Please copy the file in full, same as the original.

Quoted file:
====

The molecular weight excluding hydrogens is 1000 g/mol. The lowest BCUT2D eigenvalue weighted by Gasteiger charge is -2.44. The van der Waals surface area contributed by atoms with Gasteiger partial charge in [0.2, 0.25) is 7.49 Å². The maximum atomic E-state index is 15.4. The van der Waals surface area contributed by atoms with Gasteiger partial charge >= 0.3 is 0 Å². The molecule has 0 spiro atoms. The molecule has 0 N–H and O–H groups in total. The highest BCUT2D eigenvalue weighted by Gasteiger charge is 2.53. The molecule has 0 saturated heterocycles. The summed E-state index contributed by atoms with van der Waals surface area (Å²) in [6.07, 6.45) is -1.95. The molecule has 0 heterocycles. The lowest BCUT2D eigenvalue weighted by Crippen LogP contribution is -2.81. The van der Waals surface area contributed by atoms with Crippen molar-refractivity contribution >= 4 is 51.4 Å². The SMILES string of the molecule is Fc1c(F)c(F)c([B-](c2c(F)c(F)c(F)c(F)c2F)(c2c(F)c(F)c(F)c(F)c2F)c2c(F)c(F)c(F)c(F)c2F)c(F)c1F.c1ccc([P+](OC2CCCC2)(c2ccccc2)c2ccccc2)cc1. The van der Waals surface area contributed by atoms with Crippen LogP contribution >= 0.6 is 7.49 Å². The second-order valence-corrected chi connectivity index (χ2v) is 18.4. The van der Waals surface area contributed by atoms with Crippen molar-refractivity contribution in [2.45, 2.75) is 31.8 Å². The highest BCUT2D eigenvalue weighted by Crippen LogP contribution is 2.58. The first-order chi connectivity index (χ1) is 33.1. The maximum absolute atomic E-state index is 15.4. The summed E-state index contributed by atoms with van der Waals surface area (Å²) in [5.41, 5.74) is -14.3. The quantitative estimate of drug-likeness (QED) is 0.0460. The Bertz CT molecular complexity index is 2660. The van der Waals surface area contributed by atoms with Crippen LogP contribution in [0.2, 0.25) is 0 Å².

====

The molecular weight excluding hydrogens is 1000 g/mol. The lowest BCUT2D eigenvalue weighted by Gasteiger charge is -2.44. The van der Waals surface area contributed by atoms with Gasteiger partial charge in [0.2, 0.25) is 7.49 Å². The maximum atomic E-state index is 15.4. The van der Waals surface area contributed by atoms with Gasteiger partial charge >= 0.3 is 0 Å². The molecule has 0 spiro atoms. The molecule has 0 N–H and O–H groups in total. The highest BCUT2D eigenvalue weighted by Gasteiger charge is 2.53. The molecule has 0 saturated heterocycles. The summed E-state index contributed by atoms with van der Waals surface area (Å²) in [6.07, 6.45) is -1.95. The molecule has 0 heterocycles. The lowest BCUT2D eigenvalue weighted by Crippen LogP contribution is -2.81. The van der Waals surface area contributed by atoms with Crippen molar-refractivity contribution >= 4 is 51.4 Å². The SMILES string of the molecule is Fc1c(F)c(F)c([B-](c2c(F)c(F)c(F)c(F)c2F)(c2c(F)c(F)c(F)c(F)c2F)c2c(F)c(F)c(F)c(F)c2F)c(F)c1F.c1ccc([P+](OC2CCCC2)(c2ccccc2)c2ccccc2)cc1. The van der Waals surface area contributed by atoms with Crippen LogP contribution >= 0.6 is 7.49 Å². The second-order valence-corrected chi connectivity index (χ2v) is 18.4. The van der Waals surface area contributed by atoms with Crippen molar-refractivity contribution in [2.45, 2.75) is 31.8 Å². The highest BCUT2D eigenvalue weighted by Crippen LogP contribution is 2.58. The first-order chi connectivity index (χ1) is 33.1. The maximum absolute atomic E-state index is 15.4. The summed E-state index contributed by atoms with van der Waals surface area (Å²) in [5.41, 5.74) is -14.3. The quantitative estimate of drug-likeness (QED) is 0.0460. The Bertz CT molecular complexity index is 2660. The van der Waals surface area contributed by atoms with Crippen LogP contribution in [0.2, 0.25) is 0 Å².